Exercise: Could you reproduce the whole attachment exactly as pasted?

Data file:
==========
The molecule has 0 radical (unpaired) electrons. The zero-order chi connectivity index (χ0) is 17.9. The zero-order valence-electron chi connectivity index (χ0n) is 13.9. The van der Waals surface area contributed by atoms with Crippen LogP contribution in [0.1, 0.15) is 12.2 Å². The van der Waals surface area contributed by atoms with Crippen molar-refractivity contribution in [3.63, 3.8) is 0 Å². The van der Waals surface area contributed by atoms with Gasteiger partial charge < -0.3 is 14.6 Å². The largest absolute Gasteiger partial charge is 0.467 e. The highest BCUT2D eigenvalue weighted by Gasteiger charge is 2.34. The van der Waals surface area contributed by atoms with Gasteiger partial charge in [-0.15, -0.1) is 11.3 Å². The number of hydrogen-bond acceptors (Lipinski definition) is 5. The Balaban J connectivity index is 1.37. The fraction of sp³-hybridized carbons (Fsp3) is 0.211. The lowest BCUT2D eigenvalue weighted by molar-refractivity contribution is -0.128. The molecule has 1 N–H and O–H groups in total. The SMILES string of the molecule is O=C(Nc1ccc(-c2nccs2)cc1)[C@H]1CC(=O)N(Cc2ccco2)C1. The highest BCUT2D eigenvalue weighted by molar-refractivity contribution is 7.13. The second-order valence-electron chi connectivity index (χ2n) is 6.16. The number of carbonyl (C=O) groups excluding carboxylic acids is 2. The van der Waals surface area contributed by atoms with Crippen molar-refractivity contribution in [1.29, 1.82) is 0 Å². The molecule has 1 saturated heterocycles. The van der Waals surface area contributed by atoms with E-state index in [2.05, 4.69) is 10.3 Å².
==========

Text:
The molecule has 0 radical (unpaired) electrons. The zero-order chi connectivity index (χ0) is 17.9. The zero-order valence-electron chi connectivity index (χ0n) is 13.9. The van der Waals surface area contributed by atoms with Crippen LogP contribution in [0.1, 0.15) is 12.2 Å². The van der Waals surface area contributed by atoms with Crippen molar-refractivity contribution in [3.63, 3.8) is 0 Å². The van der Waals surface area contributed by atoms with Gasteiger partial charge < -0.3 is 14.6 Å². The largest absolute Gasteiger partial charge is 0.467 e. The highest BCUT2D eigenvalue weighted by Gasteiger charge is 2.34. The van der Waals surface area contributed by atoms with Gasteiger partial charge in [-0.15, -0.1) is 11.3 Å². The number of hydrogen-bond acceptors (Lipinski definition) is 5. The Balaban J connectivity index is 1.37. The fraction of sp³-hybridized carbons (Fsp3) is 0.211. The lowest BCUT2D eigenvalue weighted by molar-refractivity contribution is -0.128. The molecule has 1 N–H and O–H groups in total. The SMILES string of the molecule is O=C(Nc1ccc(-c2nccs2)cc1)[C@H]1CC(=O)N(Cc2ccco2)C1. The highest BCUT2D eigenvalue weighted by molar-refractivity contribution is 7.13. The second-order valence-electron chi connectivity index (χ2n) is 6.16. The number of carbonyl (C=O) groups excluding carboxylic acids is 2. The van der Waals surface area contributed by atoms with Crippen molar-refractivity contribution in [1.29, 1.82) is 0 Å². The molecule has 1 saturated heterocycles. The van der Waals surface area contributed by atoms with E-state index in [2.05, 4.69) is 10.3 Å².